Searching for the root of the rainbow, Heathcliff found himself in a thick forest, walking a rarely-used, narrow path. The trail seemed to go on endlessly, and the boy worried that Cathy in her impetuosity would not wait for him. This dream dragged him down with its thick gravity, but he persevered, finally reaching the entry to a cave where he sat down, hoping Cathy would find her way soon.

This cave led to the place where the rainbow ends or starts depending on one's perspective, and the two children had invented it as way to play together during the dream state. It had been easy at first, but lately their meetings had been rare and when they did happen, abbreviated. Heathcliff always made it here; it was Cathy who failed, but not today.

"Heathcliff," called Cathy.

"This way," said Heathcliff, standing.

She took forever to reach him, but when she did they hooked arms, entering the cave. Today the cave was dry and glowed with a dim illumination from an unknown source; this was not always so. The state of the cave varied; sometimes it was dark or muddy or foul smelling or even blindingly bright.

"We are lucky today," said Cathy as they moved swiftly down the underground corridors. "I hate it when it's dark, and muddy."

"Is that why you don't meet me anymore?"

"Sometimes I can't concentrate."

"Don't fail me today, Cathy; I must know how the story ends."

"So you will," she laughed as they exited the cave to stand on a high ridge.

Before them spread a grassy valley surrounded by snow covered mountains peaks. A narrow path leading to a glassy lake lay at their feet, and they set off singing.

"Red roof on a green hill top,
A bell tower shaped like a pixie hat.
The bell rings, ding-dong-ding
Oh, ding-dong-ding."

Once at the lake, they circled it along a white sandy beach until they arrived at a clear cold stream the bubbled down from the mountains. At this place where stream entered lake a rainbow grew from the clear, cold water.

"Are you ready to go through?" asked Heathcliff.

"I am, but what form shall we take?"

"Merlins."

"Why?"

"They fly high and have keen sight."

"But lapwings are not as noticeable."

"Not lapwings again."

"We can watch from within the thicket."

"As you wish," sighed Heathcliff, giving in as always. He found it impossible to deny her anything. "Now don't lose your concentration when we enter the rainbow."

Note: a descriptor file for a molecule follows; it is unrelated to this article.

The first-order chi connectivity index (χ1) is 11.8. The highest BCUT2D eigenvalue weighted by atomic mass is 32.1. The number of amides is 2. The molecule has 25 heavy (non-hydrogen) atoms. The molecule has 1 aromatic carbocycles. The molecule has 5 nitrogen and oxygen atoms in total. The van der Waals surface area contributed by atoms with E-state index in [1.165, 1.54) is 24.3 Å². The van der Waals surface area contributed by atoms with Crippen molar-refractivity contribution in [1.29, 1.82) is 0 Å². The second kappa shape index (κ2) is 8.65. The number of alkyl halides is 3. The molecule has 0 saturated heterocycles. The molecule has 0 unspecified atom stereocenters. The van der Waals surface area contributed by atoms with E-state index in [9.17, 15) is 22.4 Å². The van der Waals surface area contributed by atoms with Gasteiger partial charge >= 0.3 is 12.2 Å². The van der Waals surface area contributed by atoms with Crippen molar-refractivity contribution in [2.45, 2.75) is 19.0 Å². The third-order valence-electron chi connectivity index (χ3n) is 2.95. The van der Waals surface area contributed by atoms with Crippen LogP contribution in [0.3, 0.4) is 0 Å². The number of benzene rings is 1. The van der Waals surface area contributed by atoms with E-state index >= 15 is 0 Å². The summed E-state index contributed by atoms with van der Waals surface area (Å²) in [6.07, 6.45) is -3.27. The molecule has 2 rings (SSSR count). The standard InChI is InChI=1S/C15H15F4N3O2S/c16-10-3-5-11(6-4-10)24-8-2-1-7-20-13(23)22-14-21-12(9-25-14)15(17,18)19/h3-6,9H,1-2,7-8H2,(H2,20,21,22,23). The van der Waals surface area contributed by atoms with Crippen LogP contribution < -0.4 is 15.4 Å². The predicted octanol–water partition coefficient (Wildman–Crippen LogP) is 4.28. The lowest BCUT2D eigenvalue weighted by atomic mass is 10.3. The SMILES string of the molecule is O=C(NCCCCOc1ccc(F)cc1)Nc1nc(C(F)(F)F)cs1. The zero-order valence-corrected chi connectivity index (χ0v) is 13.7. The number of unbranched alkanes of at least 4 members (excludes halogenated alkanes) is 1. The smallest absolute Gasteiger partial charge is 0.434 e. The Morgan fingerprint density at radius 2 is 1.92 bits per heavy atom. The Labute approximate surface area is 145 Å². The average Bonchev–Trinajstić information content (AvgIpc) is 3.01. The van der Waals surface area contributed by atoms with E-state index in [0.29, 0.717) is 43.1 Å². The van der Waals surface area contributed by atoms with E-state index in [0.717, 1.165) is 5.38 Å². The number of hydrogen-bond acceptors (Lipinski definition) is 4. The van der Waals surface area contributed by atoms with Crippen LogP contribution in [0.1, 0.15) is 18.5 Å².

"I have the image fixed in my mind."

"Good, let's go," said Heathcliff, taking her hand and leaping through the rainbow.

Leaping the rainbow required courage, energy and concentration in order to assemble the world on the other side. More than once either Heathcliff or Cathy or sometimes both did not make it through or the world they entered was nothing like the one they expected. But not this time, when they came out the other side they flew as lapwings above the river that separated the urbane city from the dark forest.

Heathcliff reconnoitered as Cathy flew erratically about, this way and that. He could tell she was getting lost in the form of the bird, and he dived at her, screeching in lapwing, of course, loss of human speech being a drawback to the bird form. His actions seemed to bring her back for she flew beside him as he banked and headed for the stone tower in the thorn thicket.

In no time, they arrived at the tower, perching on the top and watching as Sir Safir wandered about the grassy meadow that surrounded the tower. The weeping had stopped, and all that could be heard was the wind. Heathcliff and Cathy turned their feathered heads to each other as Heathcliff wondered at the knight's actions. Cathy nodded to the edge of the thorn thicket as the witch, Elena Decano, emerged from it, enchanting the vines to separate as she did so.

"Sir Safir," she laughed. "You almost made it, but now all is lost, as blindness blackens your world."

"How?" asked the knight.

"The thorns are poisonous."

"Will you not have mercy?"

"Mercy?"

"I am no longer a threat; lead me to the Princess Arianna so that I might kneel before her."

"Why not? It is sure to increase your suffering which in turn will increase my happiness."

"But, Witch Decano, why do you wish me ill?"

"You knights and your obsessive love make me sick."

"My obsessive love?"

"That is what I said. Are you an idiot?"

"Perhaps, but I think it is not my love that is obsessive."

"You make no sense."

"Ah, well, I suppose that is the bane of an idiot."

"Bear your throat," said the witch, searching through a leather bag that hung from her shoulder. Sir Safir did as asked and the witch fastened a leather lead to his neck. "Stay close."

Heathcliff and Cathy flew down to the meadow and perched on a low flowering bush for a better view. The witch pulled Sir Safir across the meadow without consideration for his blindness. Every time the poor knight tripped and fell she yanked him to his feet, mocking him. When the two stood before the tower, the witch dropped the leash. In deep anticipation Heathcliff and Cathy watched as Elena Decano spread her arms and began to chant.

"Thorn and thicket,
Tower guardians,
Hear the order
Of thy mistress,
Unwind, unbind!
Unveil, Reveal!
Release thy Door!"

With those words the torn thicket drew back, twisting and turning as it retraced its convoluted path. And as the witch requested a wood and metal door appeared.

"By the sound of my beloved's name
I command thee open.
Prince Caspar Alois Trancy Hohenhouz von Edendorf. "

A latch clicked and the door rose, revealing stone steps as the witch took up Sir Safir's leash and with a yank dragged him up the staircase. Cathy and Heathcliff eyed each other after which Heathcliff flew to the tower's high window where he lit upon the sill. Cathy followed and perched beside him.

Inside a woman stood in the center of the circular room as Elena Decano and Sir Safir climbed the last step.